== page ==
State, Central Level Policymakers Should Work Together to Set Standardized Guidelines

Although India does have a goal of renewable energy of 450 GW by 2030, it is not clear how this will be achieved in each state and what resources will make up the new energy mix at that time. By enabling a structure, it will allow Discoms across the country to prepare for this increase in solar energy in the grid as well as the reduction in fossil fuel-based energy. Our hope is that state and central level policymakers can work together to set standardized guidelines for solar rooftop, ground mount and open access installations that can support the boost in solar energy to meet our targets, believes K.R. Harinarayan, Founder and CEO, U-Solar Clean Energy, a solar EPC and developer company. In conversation with Manu Tayal, Associate Editor, Saur Energy International, Harinarayan shared his views on various topics including the impact of coronavirus and lockdown, his company’s plan on entering into the residential solar segment, a tendering system in the country, government policy, etc. Here’re the excerpts from that exclusive interview.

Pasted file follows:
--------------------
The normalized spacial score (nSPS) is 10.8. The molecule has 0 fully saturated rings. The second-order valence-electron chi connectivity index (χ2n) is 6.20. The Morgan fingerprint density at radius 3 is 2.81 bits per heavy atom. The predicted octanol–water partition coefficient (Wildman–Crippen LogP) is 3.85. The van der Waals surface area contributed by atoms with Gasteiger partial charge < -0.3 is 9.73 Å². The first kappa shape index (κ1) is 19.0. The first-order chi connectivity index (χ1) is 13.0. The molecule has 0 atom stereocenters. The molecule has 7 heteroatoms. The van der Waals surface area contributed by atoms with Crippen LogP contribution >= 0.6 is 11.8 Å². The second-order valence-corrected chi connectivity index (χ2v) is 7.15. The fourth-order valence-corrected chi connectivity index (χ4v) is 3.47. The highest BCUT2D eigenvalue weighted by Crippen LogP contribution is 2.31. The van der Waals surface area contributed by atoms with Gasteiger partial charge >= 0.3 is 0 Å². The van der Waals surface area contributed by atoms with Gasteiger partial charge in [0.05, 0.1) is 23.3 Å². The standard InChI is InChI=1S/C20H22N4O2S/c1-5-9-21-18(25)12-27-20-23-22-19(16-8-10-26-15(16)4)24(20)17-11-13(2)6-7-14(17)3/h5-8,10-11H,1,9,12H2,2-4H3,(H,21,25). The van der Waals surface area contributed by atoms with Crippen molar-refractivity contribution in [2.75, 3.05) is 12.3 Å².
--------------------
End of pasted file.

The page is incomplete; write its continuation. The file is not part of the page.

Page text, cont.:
Q. Shed some light on U-Solar Clean Energy, its contributions for the clean and green energy space in India.

Harinarayan

K.R. Harinarayan, Founder and CEO, U-Solar Clean Energy